There are a few things you should know before you go to Morocco, whether you’re there to explore the sounds, sights, and scents of the medina, shop for handcrafted artisan goods in the souk, or contemplate the cosmos while sleeping under the stars in the Sahara Desert. Here are some recommendations for enjoying your stay in this lovely nation.
Please dress in clothes that are not revealing or provocative.
While Moroccan law does not impose restrictions on what individuals can or cannot wear, it is nevertheless important to dress modestly while traveling throughout the country. On the other hand, you don’t have to don a local djellaba or scarf. If you wish to wear a kaftan or tunic, feel free (as long as you’re sensitive to the culture).It is acceptable to wear a bikini on the beach at the seaside towns, however don’t walk about town in your swimsuit. Keep an eye on what you’re wearing and bring lightweight items that go below your knees and cover your chest and shoulders to be considerate of local cultural norms.
Morocco is More than Marrakesh, Chefchaouen, and the Sahara Desert
If you’re looking for a truly unique experience, Morocco is the place for you. Beyond the well-known tourist destinations of Marrakesh, Chefchaouen, and the Sahara Desert, there’s so much more to explore. Start your trip in Essaouira – it’s a calm beach town with a welcoming vibe. From there, it’s easy to venture south to see the famed Ait Ben Haddou or north to Rabat, the capital city. Either way, you’ll be sure to have an unforgettable journey.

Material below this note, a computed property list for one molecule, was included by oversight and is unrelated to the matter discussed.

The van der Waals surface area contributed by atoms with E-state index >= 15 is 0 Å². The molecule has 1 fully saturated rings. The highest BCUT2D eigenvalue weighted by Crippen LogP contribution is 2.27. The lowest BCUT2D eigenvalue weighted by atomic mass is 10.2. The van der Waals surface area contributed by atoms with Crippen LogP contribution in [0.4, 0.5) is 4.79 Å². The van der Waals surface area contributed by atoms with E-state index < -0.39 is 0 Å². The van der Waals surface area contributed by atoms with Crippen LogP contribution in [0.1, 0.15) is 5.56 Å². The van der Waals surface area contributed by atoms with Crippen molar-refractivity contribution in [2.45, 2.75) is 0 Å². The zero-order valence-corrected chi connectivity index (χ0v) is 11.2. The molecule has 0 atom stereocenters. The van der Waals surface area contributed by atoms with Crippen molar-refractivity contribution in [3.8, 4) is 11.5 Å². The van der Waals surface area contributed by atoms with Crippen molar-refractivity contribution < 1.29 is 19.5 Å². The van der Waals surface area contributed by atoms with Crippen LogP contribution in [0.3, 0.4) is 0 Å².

Understand the Nuances of Commerce
The medinas of Morocco are spellbinding. To watch people go through the souk picking up fresh produce, spices, and nuts to prepare a meal for their family that night is fascinating. Herbalist stores sell dried roses for tea, black olive oil soap to cleanse the skin, henna for hair color, sandalwood perfume blocks, and argan oil for the silkiest hair. You must have a basic grasp of how business operates in Moroccan souks before going inside a store or engaging with a merchant.There are many ways to save money while having a good time in Marrakech. One of the best is simply to eat lunch at one of the street vendors selling delicious food for very cheap prices (such as a chicken kebab). Street merchants abound in Marrakech, as it’s an important part of life there. However, before you begin bargaining, there are some things you should know. The asking price is usually at least three times higher than the value of the product. Offer 30% and be prepared to pay at least 50%. If you touch an item, the shop owner will pursue you down the street demanding that you buy it. Do not state that you’ll return later to purchase something unless you mean it. The souk may be crowded, but when you walk past later and don’t stop in their store to make a purchase, they will remember you.